|View Poll Results: What is Build Quality to you?|
|Voters: 524. You may not vote on this poll|
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|25th February 2010, 16:35||#136|
Join Date: Jun 2008
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Well, my head said supreme reliability and I voted for supreme reliability. But my heart says the "thud".
Supreme reliability would basically means the overall ownership experience which in turn could mean "Total lifecycle cost" along with mimimum probability of getting stuck in "Ravines of Chambal" at 12 am. But all of these one can only logically think and feel from second person reviewes or post purchase experience.
But when someone goes to buy a car, one cannot measure reliability (I am talking about my own limited mental faculties here), and hence extrapolates that with the "thud". Hypotheis is if it "thuds" every component should have been made with quality. so in conclusion:
1. Supreme reliability: Post-purchase & logically derived
2. Thud: Pre-purchase & emotionally induced
Classic example: Skoda Laura & Toyota Corolla.
Well, I have managed to confuse myelf fully with this mumbo-jumbo. (In the act of wearing a helmet for all the brickbats coming my way)
|25th February 2010, 16:43||#137|
Senior - BHPian
Join Date: Dec 2006
Thanked: 721 Times
good reliability + nice thud = sweet sixteen always
good reliability + no thud = daily wife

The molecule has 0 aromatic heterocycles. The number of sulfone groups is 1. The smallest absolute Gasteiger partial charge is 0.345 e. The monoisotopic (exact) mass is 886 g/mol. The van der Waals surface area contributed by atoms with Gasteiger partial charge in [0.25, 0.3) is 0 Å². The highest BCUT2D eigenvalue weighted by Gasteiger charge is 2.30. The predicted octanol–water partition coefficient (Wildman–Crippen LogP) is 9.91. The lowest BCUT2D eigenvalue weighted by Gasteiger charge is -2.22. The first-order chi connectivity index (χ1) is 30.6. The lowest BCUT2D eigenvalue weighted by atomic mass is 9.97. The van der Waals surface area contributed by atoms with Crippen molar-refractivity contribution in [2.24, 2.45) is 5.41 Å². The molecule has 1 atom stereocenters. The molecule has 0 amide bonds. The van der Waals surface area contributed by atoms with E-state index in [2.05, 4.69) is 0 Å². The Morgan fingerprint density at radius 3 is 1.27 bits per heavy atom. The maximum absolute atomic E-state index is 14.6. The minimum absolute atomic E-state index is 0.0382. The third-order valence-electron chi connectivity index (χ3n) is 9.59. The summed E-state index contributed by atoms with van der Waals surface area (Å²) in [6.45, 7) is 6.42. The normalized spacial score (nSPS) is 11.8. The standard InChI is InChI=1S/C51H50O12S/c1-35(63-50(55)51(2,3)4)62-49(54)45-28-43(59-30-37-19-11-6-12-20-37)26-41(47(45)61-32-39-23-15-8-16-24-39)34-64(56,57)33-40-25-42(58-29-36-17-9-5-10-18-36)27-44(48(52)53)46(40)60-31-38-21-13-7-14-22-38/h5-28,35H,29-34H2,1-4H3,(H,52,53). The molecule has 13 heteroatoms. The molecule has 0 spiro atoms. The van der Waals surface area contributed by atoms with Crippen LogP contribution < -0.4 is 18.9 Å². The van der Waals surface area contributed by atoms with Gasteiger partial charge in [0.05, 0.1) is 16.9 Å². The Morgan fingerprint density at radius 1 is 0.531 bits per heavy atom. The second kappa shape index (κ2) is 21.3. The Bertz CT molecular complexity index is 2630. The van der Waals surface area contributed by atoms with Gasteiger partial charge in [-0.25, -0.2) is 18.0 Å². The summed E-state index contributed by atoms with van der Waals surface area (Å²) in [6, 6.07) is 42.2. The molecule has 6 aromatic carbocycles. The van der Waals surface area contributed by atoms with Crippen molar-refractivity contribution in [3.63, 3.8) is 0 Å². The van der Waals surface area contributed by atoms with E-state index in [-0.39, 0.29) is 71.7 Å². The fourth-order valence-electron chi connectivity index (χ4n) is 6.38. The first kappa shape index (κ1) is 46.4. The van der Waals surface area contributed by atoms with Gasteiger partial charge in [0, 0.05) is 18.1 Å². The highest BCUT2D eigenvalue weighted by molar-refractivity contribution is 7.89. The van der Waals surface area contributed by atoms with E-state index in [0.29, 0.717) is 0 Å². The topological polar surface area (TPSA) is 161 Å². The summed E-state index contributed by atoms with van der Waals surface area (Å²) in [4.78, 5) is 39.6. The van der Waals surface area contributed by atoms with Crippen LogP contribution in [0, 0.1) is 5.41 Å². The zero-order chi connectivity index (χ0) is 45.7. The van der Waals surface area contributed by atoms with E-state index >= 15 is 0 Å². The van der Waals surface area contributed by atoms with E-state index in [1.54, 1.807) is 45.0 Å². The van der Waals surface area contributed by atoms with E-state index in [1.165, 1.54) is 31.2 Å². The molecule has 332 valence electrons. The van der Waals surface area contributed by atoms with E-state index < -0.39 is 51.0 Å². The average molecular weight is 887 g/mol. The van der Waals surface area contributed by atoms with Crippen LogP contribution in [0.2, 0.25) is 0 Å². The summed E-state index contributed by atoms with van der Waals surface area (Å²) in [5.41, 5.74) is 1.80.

no reliability + nice thud = one day affair
no reliability + no thud = Better luck next time..
|25th February 2010, 16:45||#138|
Senior - BHPian
Join Date: Apr 2007
Thanked: 1,061 Times
I asked earlier also, no one really respnded:
How does heavier gauge sheet metal leads to a better build quality?
|25th February 2010, 17:06||#139|
Senior - BHPian
Join Date: Aug 2009
Thanked: 997 Times
Generally, well built cars look and feel very solid and use high-grade materials throughout.
The heavier sheet metal would add to the feel of a car being "solid".
I like your avatar.
Last edited by sdp1975 : 25th February 2010 at 17:18.
|3rd March 2010, 21:56||#140|
Join Date: Mar 2009
Thanked: 114 Times
"Supreme Reliability" is the main concern but can be only felt or realized over time.
The "Thud" on the other hand, gives you a sense of safety and satisfaction every time you sit inside the tank of a car. Very effective psychological boost.
It's a toss-up, but i guess the former wins this one. "Supreme Reliability" for me.
|30th July 2010, 12:52||#141|
Join Date: Nov 2009
Location: Santa Clara,CA/ Aamchi Mumbai
Thanked: 6 Times
Reliability in my terms would be predicting failure of mechanical component or system in its operating life. obviously nobody wants the failure to occur sooner. Japanese are best at their design and precision in manufacturing. My vote goes for reliability.
|30th July 2010, 16:58||#142|
Join Date: Nov 2007
Thanked: 389 Times
I am kind of somewhere in between when it comes to voting.
Are those options stated here are mutually exclusive in nature??
Does that means a car which provides supreme reliability cannot have a thud and vice versa???
I dont know what to say, but my palio has never failed till date and the major maintenance include replacing tyres, batteries, engine oil, clutch plates (75k kms), and routine servicing.
7 years on and no rattling like swift and the likes of Japs. No stability issues, and I get the wheel balancing/alignment done only once in a year, even then there is a very negligible deviation (the car faces all sort of terrain over the weekend and bangalore roads on weekdays).